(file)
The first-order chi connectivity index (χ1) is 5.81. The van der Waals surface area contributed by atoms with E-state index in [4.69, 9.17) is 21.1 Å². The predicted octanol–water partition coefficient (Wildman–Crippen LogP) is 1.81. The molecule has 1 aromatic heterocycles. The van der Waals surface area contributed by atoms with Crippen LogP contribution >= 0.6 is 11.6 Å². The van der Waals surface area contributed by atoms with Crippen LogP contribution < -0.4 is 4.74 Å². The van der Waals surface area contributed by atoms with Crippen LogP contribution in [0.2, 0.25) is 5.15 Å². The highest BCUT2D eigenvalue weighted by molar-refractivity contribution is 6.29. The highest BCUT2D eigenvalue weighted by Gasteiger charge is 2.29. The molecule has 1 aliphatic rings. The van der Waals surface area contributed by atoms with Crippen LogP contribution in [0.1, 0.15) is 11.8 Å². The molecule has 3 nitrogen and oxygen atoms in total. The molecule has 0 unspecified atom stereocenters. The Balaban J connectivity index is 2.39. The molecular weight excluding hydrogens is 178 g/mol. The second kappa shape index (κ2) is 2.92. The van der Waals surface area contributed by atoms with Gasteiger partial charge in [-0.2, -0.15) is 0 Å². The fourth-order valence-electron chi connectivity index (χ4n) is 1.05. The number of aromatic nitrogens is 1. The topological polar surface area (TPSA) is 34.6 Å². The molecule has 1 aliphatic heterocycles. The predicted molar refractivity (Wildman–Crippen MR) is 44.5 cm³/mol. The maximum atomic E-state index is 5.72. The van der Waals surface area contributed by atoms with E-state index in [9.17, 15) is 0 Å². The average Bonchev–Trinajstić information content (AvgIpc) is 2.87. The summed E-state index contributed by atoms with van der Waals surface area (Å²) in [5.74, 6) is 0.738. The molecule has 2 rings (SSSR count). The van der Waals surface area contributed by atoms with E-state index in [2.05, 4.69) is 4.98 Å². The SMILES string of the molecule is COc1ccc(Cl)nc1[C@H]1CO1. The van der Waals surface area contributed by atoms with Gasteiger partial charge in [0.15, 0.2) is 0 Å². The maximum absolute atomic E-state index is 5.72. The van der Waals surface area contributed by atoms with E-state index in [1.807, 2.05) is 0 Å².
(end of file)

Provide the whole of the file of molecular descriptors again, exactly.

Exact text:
The first-order chi connectivity index (χ1) is 5.81. The van der Waals surface area contributed by atoms with E-state index in [4.69, 9.17) is 21.1 Å². The predicted octanol–water partition coefficient (Wildman–Crippen LogP) is 1.81. The molecule has 1 aromatic heterocycles. The van der Waals surface area contributed by atoms with Crippen LogP contribution >= 0.6 is 11.6 Å². The van der Waals surface area contributed by atoms with Crippen LogP contribution < -0.4 is 4.74 Å². The van der Waals surface area contributed by atoms with Crippen LogP contribution in [0.2, 0.25) is 5.15 Å². The highest BCUT2D eigenvalue weighted by molar-refractivity contribution is 6.29. The highest BCUT2D eigenvalue weighted by Gasteiger charge is 2.29. The molecule has 1 aliphatic rings. The van der Waals surface area contributed by atoms with Crippen LogP contribution in [0.1, 0.15) is 11.8 Å². The molecule has 3 nitrogen and oxygen atoms in total. The molecule has 0 unspecified atom stereocenters. The Balaban J connectivity index is 2.39. The molecular weight excluding hydrogens is 178 g/mol. The second kappa shape index (κ2) is 2.92. The van der Waals surface area contributed by atoms with Gasteiger partial charge in [-0.2, -0.15) is 0 Å². The fourth-order valence-electron chi connectivity index (χ4n) is 1.05. The number of aromatic nitrogens is 1. The topological polar surface area (TPSA) is 34.6 Å². The molecule has 1 aliphatic heterocycles. The predicted molar refractivity (Wildman–Crippen MR) is 44.5 cm³/mol. The maximum atomic E-state index is 5.72. The van der Waals surface area contributed by atoms with E-state index in [9.17, 15) is 0 Å². The average Bonchev–Trinajstić information content (AvgIpc) is 2.87. The summed E-state index contributed by atoms with van der Waals surface area (Å²) in [5.74, 6) is 0.738. The molecule has 2 rings (SSSR count). The van der Waals surface area contributed by atoms with E-state index in [2.05, 4.69) is 4.98 Å². The SMILES string of the molecule is COc1ccc(Cl)nc1[C@H]1CO1. The van der Waals surface area contributed by atoms with Gasteiger partial charge in [0.15, 0.2) is 0 Å². The maximum absolute atomic E-state index is 5.72. The van der Waals surface area contributed by atoms with E-state index in [1.807, 2.05) is 0 Å².